Northern Ireland

Geir Neverdal, Lektor at Otta vidaregåande skole

This is intended for use in my "grunnkurs" class of the upper secondary school in Norway .

I will try to list, and explain, some of the problems/terms met with when we read texts about Northern Ireland. I am presenting an outsider's view, based on what I have read and heard. Opinions differ as to causes and effects in this conflict and it is important that you consult other sources as well - with a critical but open mind.

To see a big map of Ireland click here.

Click here for a large map of Ireland.
Expediamaps .

Very good maps of Ireland can be found at this website:

a service where you may download free maps of Ireland.
To find a place, use
Expediamaps .


Some dates in Irish history.

You may read more about Irish history here


8000-7000?  BC


Various Palaeolithic tribes (users of flint) probably first inhabited Ireland a few thousand years BC.


5th century BC

Ireland is mentioned under the name of Ierne in a Greek poem of the 5th century BC.


C. 700 - 100 BC

The Celtic invasion

introduced a new culture (language, customs, and religion) into Ireland.

(The island was never part of the Roman Empire.)



St. Patrick dies

The Apostle of Ireland (also called the patron saint of Ireland) spent much of his life converting the Irish to Christianity but it took some time after his death (about 461) before the new faith was fully established in the island.

The Irish celebrate their most important national holiday "St Patrick's Day" on the 17 of March.


C. 800

Viking invasions begin

(- a map showing Viking settlements and plundered and surviving monasteries will be shown if you click on the icon to the right).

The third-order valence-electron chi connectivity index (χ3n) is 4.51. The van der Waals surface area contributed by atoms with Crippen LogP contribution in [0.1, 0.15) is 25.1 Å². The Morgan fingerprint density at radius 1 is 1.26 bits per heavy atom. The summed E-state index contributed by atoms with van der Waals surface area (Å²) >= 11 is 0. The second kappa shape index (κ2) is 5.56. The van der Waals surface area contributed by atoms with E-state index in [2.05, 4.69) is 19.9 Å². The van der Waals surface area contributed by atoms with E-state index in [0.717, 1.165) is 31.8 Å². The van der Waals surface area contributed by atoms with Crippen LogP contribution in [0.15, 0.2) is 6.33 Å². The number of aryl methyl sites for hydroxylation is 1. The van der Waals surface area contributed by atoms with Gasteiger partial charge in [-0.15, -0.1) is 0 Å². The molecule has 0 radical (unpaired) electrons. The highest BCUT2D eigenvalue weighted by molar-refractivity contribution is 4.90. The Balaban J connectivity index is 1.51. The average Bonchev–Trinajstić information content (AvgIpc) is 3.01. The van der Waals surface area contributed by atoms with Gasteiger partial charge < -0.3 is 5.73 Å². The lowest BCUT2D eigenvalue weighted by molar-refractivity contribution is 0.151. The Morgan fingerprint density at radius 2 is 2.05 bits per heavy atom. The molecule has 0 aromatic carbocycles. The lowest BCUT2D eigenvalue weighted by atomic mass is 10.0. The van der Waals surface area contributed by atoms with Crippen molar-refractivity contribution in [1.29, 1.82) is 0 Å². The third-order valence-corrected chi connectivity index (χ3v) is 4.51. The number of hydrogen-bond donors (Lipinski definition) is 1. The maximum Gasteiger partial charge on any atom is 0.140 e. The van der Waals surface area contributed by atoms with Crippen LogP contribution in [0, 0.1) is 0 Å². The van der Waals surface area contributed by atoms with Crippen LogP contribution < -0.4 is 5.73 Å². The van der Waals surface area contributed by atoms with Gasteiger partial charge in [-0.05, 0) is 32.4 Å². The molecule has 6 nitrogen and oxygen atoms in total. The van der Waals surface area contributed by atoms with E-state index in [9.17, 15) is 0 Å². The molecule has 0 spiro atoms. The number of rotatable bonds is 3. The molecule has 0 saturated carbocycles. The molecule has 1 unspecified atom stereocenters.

Ireland and the Vikings.


The English

English knights took control of an area around Dublin.


Ireland and Irish kingdoms about 1014  -  before the English arrived.


The English monarchs started a systematic conquest of Ireland


Ireland 1450.  Land held by: 1) Native Irish  2) Anglo-Irish Lords  3) The English King.Ireland 1500.

1607 -


The Ulster Plantation

The English began a policy of immigration when two Irish earls fled from Ulster because they feared the English would arrest them for treason. Most of the land of their tribes was given to Scottish and English settlers.

(This is the reason why there are two large groups of religious affiliation in N.I. today - a Protestant majority and a Catholic minority.)


Under Cromwell (who was strongly anti-Catholic):

The English continued a policy of confiscating land from the Irish nobility e.g. on the rich soil in Ulster (Northern Ireland) and Munster (The South of Ireland). Much of this land was given to English Lords and ex-soldiers.


Ireland 1700. - A map that shows ownership of land in 1641 (before Cromwell) - and in 1703 (some decades after Cromwell).



The English King William III (of Orange) crushed the Catholic rebellion in the Battle of the Boyne

(a victory celebrated in Northern Ireland every year on the 12th of July by the Protestant Orange Order – in July members of this Order arrange marches into Catholic areas to intimidate them – accompanied by drums and a lot of noise)



The Dublin Parliament was abolished – Union between England and Ireland established.



The Great Famine